David: Hey Mike, a little birdie (well, our mutual friend Aaron’s Twitter account) told me you were at a company retreat in Boston last week. Such a great city, and a perfect time of year to be there.
Mike: Boston is pretty incredible. We ate at one of the best seafood restaurants I have EVER eaten at last night, and tonight, God willing and if the creek don’t rise, going to a Red Sox game.
David: The “Sawks!” Never been to Fenway but even for a non-sports guy like you, I’m sure the ambiance will be worth the price of admission.
You and I were both struck by this interview with GateHouse Media CEO Mike Reed where he goes through the company’s digital evolution and strategy. Few media companies have their scale to see what’s working and what’s not across small businesses of so many shapes and sizes (219,000 according to Reed).
Mike: That really did hit a nerve for me. They have done what you and I have been saying YP.com needed to do years ago … train their feet on the street to sell services instead of ads. While they are functioning at huge scale, they offer a lesson for smaller agencies and newsrooms everywhere.
David: Yes. I referred to GateHouse in my newsletter as one of the few traditional media companies—let alone digital agencies—that seems to “get” where the market is, and where it is heading.
That said, I was dumbfounded to see that digital made up only 6% of their overall revenues! I’m well aware of the “print dollars to digital dimes” phenomenon, but that seems like an incredibly small percentage.
As a strong proponent of DIY SaaS products, it also warmed my heart to see their target market was the SMB with fewer than 20 employees—which so many companies in our industry ignore.
Mike: While there are certainly problems, as we have both learned, targeting the smaller SMBs in terms of retention, it is a market that offers huge opportunity. And when you do find the ones with 10-20 employees, they are usually growing and have intense need for great SaaS services.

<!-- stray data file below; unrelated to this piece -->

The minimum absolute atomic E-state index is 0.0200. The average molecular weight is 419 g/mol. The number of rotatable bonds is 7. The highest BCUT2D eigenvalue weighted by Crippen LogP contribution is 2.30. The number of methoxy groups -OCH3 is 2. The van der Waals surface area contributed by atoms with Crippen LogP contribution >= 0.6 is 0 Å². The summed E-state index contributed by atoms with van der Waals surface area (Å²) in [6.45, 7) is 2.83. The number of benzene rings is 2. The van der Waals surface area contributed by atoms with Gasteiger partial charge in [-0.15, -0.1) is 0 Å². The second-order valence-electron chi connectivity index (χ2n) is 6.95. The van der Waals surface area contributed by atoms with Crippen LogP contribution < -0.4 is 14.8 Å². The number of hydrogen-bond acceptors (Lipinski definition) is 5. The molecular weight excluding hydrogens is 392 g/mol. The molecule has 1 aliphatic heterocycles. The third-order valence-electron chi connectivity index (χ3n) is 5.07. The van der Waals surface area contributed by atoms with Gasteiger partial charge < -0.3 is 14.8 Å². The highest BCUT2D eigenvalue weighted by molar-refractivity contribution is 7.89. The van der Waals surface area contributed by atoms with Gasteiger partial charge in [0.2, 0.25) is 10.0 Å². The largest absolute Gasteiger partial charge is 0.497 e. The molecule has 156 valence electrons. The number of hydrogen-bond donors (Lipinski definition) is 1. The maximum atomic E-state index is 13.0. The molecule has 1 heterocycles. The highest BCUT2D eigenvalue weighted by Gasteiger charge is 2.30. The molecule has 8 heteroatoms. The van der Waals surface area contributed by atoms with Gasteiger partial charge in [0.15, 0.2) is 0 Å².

I was also impressed with their churn numbers … it’s hard to validate, but getting down to the 2-3% monthly churn they report is impressive.
Churn is an interesting number that too often becomes the focus for service companies rather than a measurement of whether you are meeting client needs. And their numbers indicate that they are to a large extent doing so.
David: It’s pretty hard to describe traditional media companies as “innovative,” but companies like GateHouse do have an innovator’s dilemma of sorts, in terms of displacing the golden goose of print revenue.
In terms of churn, there’s no question that poorly sold and poorly fulfilled digital services can sink the whole ship. But Google and Facebook are actively sinking their ships anyway, so they may as well go down swinging.
Mike: We have been ringing that bell for a while, too. Google has every interest in creating ad products that just work and that don’t really need a human to either sell or create.
Adwords Express finally started to achieve that about a year ago. As we are seeing with Google’s newest Smart Campaign products targeted to small and local businesses, Google is claiming that they are three times more effective than Adwords Express. This iteration is starting to offer bells and whistles like A/B testing and landing pages as well.
David: Smart Campaigns are a different product than Local Service Ads, but the implications are the same: There’s basically nowhere for an agency or media company to add any value on top of what the business can do for itself.
Mike: Another point raised in the article is that GateHouse doesn’t limit its view of “services.” Most newspapers and Yellow Pages (and Yelp?) are basically ad-selling machines. GateHouse, in selling HR, IT, and financing services as well as digital services, understands that once you know how to sell one service, you can sell (or more likely upsell) any service.
It’s critical for these legacy organizations that have shifted from print ads to Facebook or Google ads, to bite the bullet and figure out services.
David: Much as consumers in developing countries are skipping computers entirely and going straight to mobile, traditional media companies that have NOT made the switch to digital should skip the ad reseller phase entirely and jump right to services where they can still add value.
The inertia of existing product lines makes it incredibly challenging to adopt new frameworks without a full-throated commitment from executive leadership.
One strategy these companies should look at is funding internal digital skunkworks to at least start to develop some expertise in digital service bundles—similar to what GateHouse is doing with UpCurve.
Mike: All too often it seems that it takes an existential crisis for marketers to make that commitment to change.
If they haven’t been testing out new ideas like you mention, they may not be nimble enough or have enough capital to make that big of a shift from products to services before the clock runs out.
After more than a decade in local search, David Mihm now runs Tidings, an email newsletter platform for small businesses that leverages their everyday social media activity, and his own weekly newsletter, Minutive. In 2012, he sold his former company GetListed.org to Moz, helping over 3 million businesses get better visibility in Google and other search engines. Along with Mike, he’s a co-founder of Local University.